Browsing University of Alaska Fairbanks by Subject "forest fires"
Now showing items 1-2 of 2
The effect of wildfires, spruce bark beetles, and prescribed burns on residential property values in Alaska's Kenai PeninsulaThis study estimates the effect that forest fires, spruce bark beetle outbreaks, and controlled burns performed by fire management agencies have on nearby residential property values. Using the hedonic pricing framework, and ten years of house sales from south-central Alaska's Kenai Peninsula, this study found little evidence that wildfires and spruce beetle outbreaks have a significant effect on the final sale price of surrounding homes, but found that the controlled burns contribute to a decrease in surrounding home values. As Alaska's climate becomes warmer and drier, these disturbances threaten to increase in frequency and severity. Understanding how homeowners perceive fire risk and forest damage is increasingly important to fire management policy, as the behavior of residents can help limit both the cost from and incidence of wildfires. The study's findings suggest that homeowners are either insulated from, or indifferent to fire risk, but targeted burns of high-risk areas by fire managers could increase awareness and sensitivity to fire risk.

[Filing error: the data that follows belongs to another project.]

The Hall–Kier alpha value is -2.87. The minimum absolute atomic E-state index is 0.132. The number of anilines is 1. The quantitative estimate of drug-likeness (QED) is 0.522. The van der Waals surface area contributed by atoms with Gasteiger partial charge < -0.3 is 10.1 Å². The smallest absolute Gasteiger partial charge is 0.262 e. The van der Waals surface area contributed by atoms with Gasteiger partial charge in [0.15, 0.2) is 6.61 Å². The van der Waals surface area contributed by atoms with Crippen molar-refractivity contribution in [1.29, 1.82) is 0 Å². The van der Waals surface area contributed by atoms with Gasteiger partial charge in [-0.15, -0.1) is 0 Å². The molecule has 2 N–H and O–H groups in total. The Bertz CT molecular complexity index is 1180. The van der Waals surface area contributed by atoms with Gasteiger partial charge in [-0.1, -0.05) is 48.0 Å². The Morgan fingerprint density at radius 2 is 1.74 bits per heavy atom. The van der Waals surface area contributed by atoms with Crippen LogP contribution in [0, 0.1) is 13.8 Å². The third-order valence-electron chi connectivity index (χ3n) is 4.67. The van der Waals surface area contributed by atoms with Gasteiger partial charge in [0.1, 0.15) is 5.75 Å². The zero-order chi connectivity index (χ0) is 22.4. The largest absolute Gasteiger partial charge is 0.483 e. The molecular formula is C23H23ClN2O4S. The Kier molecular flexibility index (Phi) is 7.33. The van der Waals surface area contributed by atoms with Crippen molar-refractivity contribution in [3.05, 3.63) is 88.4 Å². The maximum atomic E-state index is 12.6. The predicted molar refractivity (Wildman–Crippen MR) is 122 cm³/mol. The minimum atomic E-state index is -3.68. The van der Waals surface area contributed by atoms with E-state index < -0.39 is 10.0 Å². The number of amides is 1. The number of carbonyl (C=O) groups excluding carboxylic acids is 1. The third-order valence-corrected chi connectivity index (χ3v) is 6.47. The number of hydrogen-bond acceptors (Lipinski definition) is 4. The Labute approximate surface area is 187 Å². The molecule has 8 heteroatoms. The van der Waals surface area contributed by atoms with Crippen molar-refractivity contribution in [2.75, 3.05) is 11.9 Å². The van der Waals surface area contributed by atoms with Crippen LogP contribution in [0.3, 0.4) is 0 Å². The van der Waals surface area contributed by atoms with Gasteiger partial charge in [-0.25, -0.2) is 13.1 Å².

Role of antioxidant supplementation and exercise regimen in handling oxidative stress from natural PM2.5 exposure due to boreal forest fireParticulate matter 2.5 (PM2.5) exposure induces oxidative stress that causes many negative health outcomes such as cancer, cardiovascular disease and neurodegenerative disease. Research shows that dietary antioxidants and an up-regulated endogenous antioxidant response from exercise play key roles in the antioxidant defense against oxidative stress. This study is the first to use an animal model to investigate the cumulative effects of using lifestyle interventions of antioxidant supplementation (Arthrospira platensis) and exercise regimen on the antioxidant response before, during, and after ambient PM2.5 exposure. In a two-factorial, longitudinal design, sled dogs (n=48) were divided into four groups (exercise and supplemented, exercise, supplemented, and control) to (1) test the effects of exercise and antioxidant regimen on antioxidant response after one month of implemented exercise and supplementation protocol and (2) measure the antioxidant response of all groups during and after a natural forest fire event in 2015. Commercial assays for Total antioxidant Power (TAP) and the enzymatic antioxidant Superoxide Dismutase (SOD) were used as markers for the total antioxidant response and the endogenous response at all time points. During the forest fire, SOD was increased 5-10-fold over pre/post-exposure levels in all groups suggesting potential implication for using SOD as a marker for the acute response to environmental stress. TAP was increased in the exercise groups after one month of exercise protocol implementation, demonstrating the cytoprotective increase of antioxidants after repeated exercise.